In announcing the reworked JOA and press sale last October, Digital First CEO John Paton described the deal as "a triple win" in a wider strategy of shedding legacy print assets across the chain, reducing debt and investing in a more digital-focused future.

Paton reiterated that view Wednesday and said the DOJ had not contacted Digital First.

While editorially separate, The Tribune and News maintain a six-decade partnership governing their production, advertising and circulation. Under the Newspaper Preservation Act, modifications to their JOA are subject to review by the DOJ under antitrust laws. Barring direct DOJ intervention, the revamped pact remains in place.

O’Brien and about 70 community members and former Tribune reporters and editors immediately asked the DOJ, which oversees partnerships between newspaper competitors, to block the new Tribune-News arrangement. They contend the pact gravely weakens The Tribune financially, gives the News too much sway over joint operations and threatens to dilute and even silence The Tribune’s voice as a watchdog on institutional power in Salt Lake City and Utah.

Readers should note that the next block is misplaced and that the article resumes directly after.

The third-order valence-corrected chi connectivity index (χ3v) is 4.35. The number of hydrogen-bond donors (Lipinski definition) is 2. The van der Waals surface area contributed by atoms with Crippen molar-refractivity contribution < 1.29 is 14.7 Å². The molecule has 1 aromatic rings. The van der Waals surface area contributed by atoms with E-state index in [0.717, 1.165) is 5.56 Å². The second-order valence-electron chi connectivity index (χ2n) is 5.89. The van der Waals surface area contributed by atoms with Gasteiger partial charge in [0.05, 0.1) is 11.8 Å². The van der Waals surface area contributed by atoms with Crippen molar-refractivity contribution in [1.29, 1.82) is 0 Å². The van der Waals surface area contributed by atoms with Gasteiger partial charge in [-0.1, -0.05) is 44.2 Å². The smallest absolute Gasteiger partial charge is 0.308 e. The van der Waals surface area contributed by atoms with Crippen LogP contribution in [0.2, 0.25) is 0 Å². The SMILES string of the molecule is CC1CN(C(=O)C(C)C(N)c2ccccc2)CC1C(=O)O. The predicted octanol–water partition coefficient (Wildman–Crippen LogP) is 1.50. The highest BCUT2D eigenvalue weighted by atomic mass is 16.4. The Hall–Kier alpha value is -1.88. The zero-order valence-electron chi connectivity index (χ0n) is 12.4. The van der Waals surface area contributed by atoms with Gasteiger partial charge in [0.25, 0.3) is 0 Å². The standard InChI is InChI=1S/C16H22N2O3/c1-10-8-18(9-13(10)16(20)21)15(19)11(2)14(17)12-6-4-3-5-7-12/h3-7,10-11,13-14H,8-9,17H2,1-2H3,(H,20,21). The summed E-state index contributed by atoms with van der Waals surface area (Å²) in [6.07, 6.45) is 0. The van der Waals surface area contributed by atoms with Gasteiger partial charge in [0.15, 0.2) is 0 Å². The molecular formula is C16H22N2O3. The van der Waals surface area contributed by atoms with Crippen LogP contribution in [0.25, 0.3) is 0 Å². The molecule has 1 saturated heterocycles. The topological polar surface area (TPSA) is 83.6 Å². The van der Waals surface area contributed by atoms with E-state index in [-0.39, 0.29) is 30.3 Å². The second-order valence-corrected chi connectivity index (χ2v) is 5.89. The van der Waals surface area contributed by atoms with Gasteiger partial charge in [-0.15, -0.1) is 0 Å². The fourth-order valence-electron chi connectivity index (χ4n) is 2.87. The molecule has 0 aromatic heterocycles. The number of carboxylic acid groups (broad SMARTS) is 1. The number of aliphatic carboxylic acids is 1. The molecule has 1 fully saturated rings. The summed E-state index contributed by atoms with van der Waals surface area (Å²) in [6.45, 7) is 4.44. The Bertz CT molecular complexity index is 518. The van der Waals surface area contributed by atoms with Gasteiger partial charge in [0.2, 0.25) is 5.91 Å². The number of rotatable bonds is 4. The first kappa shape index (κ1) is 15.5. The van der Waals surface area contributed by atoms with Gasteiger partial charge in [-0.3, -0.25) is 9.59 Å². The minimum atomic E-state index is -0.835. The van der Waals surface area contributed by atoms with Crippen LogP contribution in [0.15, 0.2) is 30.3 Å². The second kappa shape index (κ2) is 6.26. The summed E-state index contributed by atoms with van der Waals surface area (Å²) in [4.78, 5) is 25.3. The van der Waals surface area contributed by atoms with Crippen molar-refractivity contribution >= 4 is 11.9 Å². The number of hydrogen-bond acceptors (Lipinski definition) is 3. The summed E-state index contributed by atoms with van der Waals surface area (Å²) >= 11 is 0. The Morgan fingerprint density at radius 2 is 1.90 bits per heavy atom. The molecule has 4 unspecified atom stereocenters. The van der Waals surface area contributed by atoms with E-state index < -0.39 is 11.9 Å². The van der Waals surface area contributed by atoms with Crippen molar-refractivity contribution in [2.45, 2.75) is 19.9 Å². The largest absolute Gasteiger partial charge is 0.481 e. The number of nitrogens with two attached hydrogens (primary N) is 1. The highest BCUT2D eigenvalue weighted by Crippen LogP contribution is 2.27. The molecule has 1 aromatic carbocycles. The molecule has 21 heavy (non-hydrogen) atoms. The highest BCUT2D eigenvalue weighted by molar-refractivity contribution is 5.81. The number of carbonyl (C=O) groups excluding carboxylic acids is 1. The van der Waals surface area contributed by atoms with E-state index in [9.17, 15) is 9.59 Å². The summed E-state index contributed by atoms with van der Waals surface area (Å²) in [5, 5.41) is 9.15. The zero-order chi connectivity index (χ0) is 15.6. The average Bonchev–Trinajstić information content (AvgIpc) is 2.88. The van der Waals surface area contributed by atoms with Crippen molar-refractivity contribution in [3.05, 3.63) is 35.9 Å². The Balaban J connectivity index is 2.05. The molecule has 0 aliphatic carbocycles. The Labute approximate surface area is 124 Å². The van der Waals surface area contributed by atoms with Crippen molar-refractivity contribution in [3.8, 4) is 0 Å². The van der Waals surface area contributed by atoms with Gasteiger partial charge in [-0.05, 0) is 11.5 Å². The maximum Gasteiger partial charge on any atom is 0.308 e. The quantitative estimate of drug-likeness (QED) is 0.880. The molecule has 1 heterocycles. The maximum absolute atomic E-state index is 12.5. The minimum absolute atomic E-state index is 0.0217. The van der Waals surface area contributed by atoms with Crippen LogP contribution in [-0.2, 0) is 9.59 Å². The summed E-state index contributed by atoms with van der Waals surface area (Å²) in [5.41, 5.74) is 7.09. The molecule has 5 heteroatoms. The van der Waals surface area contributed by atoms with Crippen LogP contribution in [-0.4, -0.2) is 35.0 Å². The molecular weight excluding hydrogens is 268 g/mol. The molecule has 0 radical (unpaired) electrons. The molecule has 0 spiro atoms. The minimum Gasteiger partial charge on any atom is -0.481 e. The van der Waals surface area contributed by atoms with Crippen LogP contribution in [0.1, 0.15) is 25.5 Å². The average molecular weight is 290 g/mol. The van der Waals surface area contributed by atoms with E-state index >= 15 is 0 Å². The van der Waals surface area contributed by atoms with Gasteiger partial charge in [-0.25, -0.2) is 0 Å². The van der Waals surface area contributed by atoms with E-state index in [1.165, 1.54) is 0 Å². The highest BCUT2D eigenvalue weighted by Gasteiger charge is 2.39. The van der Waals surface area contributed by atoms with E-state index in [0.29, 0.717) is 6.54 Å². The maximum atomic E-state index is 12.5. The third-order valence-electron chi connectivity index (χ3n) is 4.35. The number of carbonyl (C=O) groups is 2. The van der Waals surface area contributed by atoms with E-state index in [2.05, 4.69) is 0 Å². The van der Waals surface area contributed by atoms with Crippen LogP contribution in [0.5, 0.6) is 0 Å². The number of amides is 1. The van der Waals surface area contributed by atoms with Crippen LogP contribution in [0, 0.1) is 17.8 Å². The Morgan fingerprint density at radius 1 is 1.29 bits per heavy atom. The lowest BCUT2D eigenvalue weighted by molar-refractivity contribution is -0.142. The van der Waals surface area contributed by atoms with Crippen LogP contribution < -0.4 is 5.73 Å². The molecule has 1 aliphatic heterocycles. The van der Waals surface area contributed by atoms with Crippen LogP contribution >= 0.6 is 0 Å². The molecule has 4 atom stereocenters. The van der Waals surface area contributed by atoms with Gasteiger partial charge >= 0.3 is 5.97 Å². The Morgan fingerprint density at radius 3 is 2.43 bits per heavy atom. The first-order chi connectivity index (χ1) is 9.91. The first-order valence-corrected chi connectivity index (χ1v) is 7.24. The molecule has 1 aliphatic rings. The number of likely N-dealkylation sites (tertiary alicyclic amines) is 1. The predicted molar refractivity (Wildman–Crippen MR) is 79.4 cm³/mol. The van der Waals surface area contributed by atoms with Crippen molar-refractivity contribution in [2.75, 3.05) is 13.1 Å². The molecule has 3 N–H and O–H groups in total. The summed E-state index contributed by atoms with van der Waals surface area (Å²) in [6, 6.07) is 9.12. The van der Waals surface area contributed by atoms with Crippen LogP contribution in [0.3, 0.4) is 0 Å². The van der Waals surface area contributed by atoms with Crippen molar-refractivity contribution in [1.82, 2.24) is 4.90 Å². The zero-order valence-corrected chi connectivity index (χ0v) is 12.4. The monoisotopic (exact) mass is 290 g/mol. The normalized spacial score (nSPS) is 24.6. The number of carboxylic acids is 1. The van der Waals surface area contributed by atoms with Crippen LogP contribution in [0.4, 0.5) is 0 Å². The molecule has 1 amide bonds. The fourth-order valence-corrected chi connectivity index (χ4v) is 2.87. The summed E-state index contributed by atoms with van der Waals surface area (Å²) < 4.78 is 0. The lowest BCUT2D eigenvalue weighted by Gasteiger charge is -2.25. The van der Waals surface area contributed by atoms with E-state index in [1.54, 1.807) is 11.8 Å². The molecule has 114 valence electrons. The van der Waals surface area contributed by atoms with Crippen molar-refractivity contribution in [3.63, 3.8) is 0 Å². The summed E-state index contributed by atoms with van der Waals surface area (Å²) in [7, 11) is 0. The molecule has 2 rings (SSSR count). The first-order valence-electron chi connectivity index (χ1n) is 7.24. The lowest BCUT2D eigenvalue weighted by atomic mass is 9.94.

They maintain the deal also bolsters the media power of The Church of Jesus Christ of Latter-day Saints, which already dominates the Salt Lake City market with an influential TV station and website, three radio stations and broadcast facilities through church-owned Brigham Young University, as well as print and online editions of the News.

O’Brien, who is married to Tribune reporter Tom Harvey, said Monday the DOJ’s March 31 inquiry and request for more information came a few weeks after the group sent a 14-page letter to the DOJ and others, detailing claims about the new JOA and the News’ prior effort to buy The Tribune.

She said the DOJ attorney sought background on documents referring to what one News official in a court filing called "an ingenious plan’’ more than 15 years ago to alter the Tribune-News operating partnership to make it easier for the News to acquire The Tribune without drawing opposition from federal regulators.